tragen, vertragen, ertragen, der Betrag, der Vertrag, der Auftrag, beauftragen, der Antrag, übertragen, träge, eintragen,...
The core idea of this root was:
dragging (across a surface)
In German, it eventually changed to the idea of carrying (tragen). In English, it stayed closer to the original in the words to drag and to draw, the latter having focused on the pulling.
It is possible that the Latin trahere (to pull, to draw) also has ties to this root. Etymologists find it likely, but they don’t have enough evidence to call it “certain”.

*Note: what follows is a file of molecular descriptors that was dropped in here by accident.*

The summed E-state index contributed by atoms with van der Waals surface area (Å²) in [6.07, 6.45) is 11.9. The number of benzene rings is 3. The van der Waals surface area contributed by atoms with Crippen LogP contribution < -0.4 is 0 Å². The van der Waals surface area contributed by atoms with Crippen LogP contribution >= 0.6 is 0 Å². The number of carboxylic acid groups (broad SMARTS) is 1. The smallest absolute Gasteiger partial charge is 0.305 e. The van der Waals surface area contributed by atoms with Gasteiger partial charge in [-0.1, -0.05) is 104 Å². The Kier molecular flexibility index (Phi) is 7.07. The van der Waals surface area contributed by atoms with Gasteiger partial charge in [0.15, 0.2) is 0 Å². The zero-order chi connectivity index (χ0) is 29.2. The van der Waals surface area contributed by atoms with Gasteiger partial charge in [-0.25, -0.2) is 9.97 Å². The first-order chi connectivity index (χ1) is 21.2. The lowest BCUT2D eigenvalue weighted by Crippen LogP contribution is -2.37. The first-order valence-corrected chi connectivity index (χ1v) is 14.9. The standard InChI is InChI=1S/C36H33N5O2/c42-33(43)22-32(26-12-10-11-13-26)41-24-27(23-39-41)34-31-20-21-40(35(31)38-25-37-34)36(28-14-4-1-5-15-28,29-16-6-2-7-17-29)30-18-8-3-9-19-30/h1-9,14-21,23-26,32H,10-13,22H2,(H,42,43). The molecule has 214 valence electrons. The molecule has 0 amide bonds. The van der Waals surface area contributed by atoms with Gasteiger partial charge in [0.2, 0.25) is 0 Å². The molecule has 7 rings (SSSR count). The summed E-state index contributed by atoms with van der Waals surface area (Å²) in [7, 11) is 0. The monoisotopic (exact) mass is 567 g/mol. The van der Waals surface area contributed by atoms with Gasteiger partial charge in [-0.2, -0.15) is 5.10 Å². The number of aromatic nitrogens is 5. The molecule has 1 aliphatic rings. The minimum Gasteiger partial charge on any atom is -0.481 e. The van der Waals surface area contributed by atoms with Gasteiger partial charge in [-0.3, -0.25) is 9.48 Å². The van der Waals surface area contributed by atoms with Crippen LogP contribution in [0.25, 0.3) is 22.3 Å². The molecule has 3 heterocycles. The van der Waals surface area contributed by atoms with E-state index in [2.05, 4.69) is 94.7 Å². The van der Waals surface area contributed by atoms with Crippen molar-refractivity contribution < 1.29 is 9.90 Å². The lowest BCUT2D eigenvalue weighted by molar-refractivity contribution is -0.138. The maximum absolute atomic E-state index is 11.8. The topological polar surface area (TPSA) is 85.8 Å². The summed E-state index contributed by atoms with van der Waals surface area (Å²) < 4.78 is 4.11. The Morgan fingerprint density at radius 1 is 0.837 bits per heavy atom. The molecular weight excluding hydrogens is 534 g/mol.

trahere is the origin of a whole boatload of words:
- train (“pulls”)
- tract (“a course, a duration” – think of a line drawn)
- contract (“pull together”)
- retract (“pull back”)
- subtract (“pull down”)
- abstract (“pull away”)
Also likely but not 100 certain is a connection to the Germanic branch around trek, track and trigger.
Last but not least, etymologists speculate that also the verb trinken/to drink might belong to this family, with an original sense of “drawing into your mouth”. Think of someone drinking from a river, for example.